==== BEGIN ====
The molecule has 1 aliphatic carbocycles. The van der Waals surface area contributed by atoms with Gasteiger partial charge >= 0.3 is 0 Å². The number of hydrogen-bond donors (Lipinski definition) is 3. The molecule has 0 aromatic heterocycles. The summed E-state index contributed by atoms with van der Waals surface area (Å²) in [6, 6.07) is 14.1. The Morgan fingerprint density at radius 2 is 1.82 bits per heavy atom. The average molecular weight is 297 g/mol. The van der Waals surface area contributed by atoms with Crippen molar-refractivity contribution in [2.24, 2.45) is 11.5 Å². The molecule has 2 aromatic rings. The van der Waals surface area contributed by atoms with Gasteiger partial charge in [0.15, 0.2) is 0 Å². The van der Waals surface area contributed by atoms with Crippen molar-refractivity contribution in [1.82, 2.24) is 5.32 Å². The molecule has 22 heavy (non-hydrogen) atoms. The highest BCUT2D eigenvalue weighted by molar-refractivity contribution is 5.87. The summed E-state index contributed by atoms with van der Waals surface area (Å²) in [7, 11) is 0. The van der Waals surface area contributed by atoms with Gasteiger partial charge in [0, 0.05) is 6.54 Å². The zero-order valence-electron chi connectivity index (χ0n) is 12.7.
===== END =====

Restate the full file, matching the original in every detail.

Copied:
The molecule has 1 aliphatic carbocycles. The van der Waals surface area contributed by atoms with Gasteiger partial charge >= 0.3 is 0 Å². The number of hydrogen-bond donors (Lipinski definition) is 3. The molecule has 0 aromatic heterocycles. The summed E-state index contributed by atoms with van der Waals surface area (Å²) in [6, 6.07) is 14.1. The Morgan fingerprint density at radius 2 is 1.82 bits per heavy atom. The average molecular weight is 297 g/mol. The van der Waals surface area contributed by atoms with Crippen molar-refractivity contribution in [2.24, 2.45) is 11.5 Å². The molecule has 2 aromatic rings. The van der Waals surface area contributed by atoms with Gasteiger partial charge in [0.15, 0.2) is 0 Å². The van der Waals surface area contributed by atoms with Crippen molar-refractivity contribution in [1.82, 2.24) is 5.32 Å². The molecule has 22 heavy (non-hydrogen) atoms. The highest BCUT2D eigenvalue weighted by molar-refractivity contribution is 5.87. The summed E-state index contributed by atoms with van der Waals surface area (Å²) in [7, 11) is 0. The van der Waals surface area contributed by atoms with Gasteiger partial charge in [0, 0.05) is 6.54 Å². The zero-order valence-electron chi connectivity index (χ0n) is 12.7.